Have you ever considered what business trends led pitch decks to become a standard? Well, we have. And it’s time we put something out on the web about it. So we’re getting to that next.
When we covered eight interesting facts about pitch decks, we started by referencing the story behind the “pitch deck” word combination. And it’s useful in this case, too. Pitch decks get their name from the union of two concepts: the acetate decks - those big old projectors used back in the day- plus the verb ‘to pitch,’ used to describe delivering a business presentation. As ‘pitching’ and using a ‘slide deck’ come hand in hand, the words, too, were put together to come up with a much slicker and brief reference of business presentations.
Whether you call them business presentations or just a “pitch deck”, we need to see these startup slides primarily as a way to make investors very happy. That’s why we pitch, fundamentally.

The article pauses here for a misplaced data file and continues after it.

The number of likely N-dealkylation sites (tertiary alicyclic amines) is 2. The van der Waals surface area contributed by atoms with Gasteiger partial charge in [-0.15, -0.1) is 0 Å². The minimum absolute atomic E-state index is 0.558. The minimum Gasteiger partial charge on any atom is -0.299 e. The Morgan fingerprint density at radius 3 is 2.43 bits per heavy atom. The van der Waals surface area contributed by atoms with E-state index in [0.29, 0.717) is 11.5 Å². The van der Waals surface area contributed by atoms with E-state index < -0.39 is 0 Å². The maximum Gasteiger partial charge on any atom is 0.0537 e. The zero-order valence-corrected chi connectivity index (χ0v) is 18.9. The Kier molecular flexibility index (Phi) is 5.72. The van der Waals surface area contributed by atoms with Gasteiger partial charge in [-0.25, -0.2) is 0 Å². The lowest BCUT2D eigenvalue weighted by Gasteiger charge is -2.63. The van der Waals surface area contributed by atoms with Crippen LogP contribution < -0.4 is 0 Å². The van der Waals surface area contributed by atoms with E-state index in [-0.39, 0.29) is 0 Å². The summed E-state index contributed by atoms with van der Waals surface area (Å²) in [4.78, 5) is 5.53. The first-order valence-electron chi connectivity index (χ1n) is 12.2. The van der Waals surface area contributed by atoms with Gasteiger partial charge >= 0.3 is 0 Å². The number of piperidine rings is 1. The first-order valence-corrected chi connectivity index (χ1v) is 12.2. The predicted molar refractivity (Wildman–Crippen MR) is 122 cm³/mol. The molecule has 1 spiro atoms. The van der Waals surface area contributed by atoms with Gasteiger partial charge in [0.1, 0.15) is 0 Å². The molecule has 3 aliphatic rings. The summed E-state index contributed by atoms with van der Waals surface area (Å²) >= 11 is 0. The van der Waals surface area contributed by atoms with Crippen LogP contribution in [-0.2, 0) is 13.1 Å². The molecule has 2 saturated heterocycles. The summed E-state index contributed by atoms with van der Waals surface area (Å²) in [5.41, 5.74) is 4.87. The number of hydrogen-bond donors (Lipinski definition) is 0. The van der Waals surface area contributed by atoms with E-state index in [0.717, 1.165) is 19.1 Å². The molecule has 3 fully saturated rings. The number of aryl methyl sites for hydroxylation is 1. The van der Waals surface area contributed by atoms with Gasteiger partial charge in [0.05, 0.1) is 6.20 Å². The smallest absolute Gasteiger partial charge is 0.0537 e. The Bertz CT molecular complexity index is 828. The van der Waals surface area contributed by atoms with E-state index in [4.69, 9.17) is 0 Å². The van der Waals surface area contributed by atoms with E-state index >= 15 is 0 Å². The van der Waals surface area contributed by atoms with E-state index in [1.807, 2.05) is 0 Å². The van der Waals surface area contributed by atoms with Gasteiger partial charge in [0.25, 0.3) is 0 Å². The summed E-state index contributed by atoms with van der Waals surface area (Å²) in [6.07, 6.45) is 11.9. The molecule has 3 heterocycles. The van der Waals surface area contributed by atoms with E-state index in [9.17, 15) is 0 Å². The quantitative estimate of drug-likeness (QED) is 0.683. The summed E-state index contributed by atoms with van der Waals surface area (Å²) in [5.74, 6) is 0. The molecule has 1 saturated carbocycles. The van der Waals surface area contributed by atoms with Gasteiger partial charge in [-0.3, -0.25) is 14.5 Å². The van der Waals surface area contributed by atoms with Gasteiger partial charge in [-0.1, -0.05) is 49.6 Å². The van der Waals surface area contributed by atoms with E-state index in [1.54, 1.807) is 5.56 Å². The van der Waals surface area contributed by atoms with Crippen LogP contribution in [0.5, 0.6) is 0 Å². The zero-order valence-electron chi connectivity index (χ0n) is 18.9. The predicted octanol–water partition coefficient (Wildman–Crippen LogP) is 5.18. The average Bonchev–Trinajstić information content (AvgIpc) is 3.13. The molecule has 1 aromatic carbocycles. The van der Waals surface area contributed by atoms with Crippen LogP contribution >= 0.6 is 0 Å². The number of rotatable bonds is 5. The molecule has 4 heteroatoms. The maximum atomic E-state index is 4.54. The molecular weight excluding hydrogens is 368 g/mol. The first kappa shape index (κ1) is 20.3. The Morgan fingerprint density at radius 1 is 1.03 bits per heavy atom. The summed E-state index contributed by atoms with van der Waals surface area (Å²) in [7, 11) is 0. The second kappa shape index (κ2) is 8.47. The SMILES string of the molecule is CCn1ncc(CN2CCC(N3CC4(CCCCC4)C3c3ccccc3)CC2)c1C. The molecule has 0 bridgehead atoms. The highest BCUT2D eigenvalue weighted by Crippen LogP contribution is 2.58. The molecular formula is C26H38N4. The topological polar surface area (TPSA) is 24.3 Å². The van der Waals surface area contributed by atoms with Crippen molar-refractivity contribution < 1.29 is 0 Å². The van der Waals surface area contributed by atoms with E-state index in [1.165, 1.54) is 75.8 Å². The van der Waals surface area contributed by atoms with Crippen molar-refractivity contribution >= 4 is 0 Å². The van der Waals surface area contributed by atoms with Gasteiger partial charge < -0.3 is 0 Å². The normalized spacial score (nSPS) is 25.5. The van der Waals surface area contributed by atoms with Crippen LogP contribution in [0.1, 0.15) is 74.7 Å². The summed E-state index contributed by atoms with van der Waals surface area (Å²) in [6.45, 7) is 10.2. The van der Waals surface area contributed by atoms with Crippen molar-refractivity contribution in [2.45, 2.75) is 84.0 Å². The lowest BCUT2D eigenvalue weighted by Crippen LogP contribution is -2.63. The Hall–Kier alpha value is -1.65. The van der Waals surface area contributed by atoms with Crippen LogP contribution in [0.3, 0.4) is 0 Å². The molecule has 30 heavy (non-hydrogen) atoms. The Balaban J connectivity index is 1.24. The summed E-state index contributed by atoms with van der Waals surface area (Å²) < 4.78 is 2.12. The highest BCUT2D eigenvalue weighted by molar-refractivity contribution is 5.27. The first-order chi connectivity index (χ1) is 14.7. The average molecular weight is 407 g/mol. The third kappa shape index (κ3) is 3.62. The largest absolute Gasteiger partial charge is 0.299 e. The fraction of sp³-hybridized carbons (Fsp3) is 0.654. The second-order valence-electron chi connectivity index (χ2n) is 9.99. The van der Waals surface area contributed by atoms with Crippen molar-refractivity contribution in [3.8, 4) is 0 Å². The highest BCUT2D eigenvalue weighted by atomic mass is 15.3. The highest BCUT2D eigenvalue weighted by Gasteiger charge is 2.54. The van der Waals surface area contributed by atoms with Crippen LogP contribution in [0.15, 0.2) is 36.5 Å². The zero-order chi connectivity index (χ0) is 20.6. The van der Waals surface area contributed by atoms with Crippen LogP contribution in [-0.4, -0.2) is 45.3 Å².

And, let’s face it, we also know whoever uses the term deck has a bit more experience in startup waters.
You can use pitch decks for many other purposes than pitching in front of a VC. However, as a startup founder or entrepreneur, you’re most likely using pitch decks for fundraising. And that’s why taking investors into account matters as we try to unravel the history of the pitch deck.
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Investors are being asked for money all the time. It’s what they do for a living. They are looking for a quick understanding of your business offer, vision, and a few other things. In that sense, your speediness in presenting matters. You’re sparing their time by letting them see what you’re made of, which is precisely the point of a quick 5 to 15-minute presentation of up to 25 slides at most.
Now, when we take VCs’ needs into account as part of what business trends led to pitch decks becoming a standard, we should consider that venture capitalists haven’t existed for as long as most people think.
The VCs we know today have only been around for about half a century, making the late 1960s the start of nearly 25 years, during which VC activity was quite small, ranging only around a few million.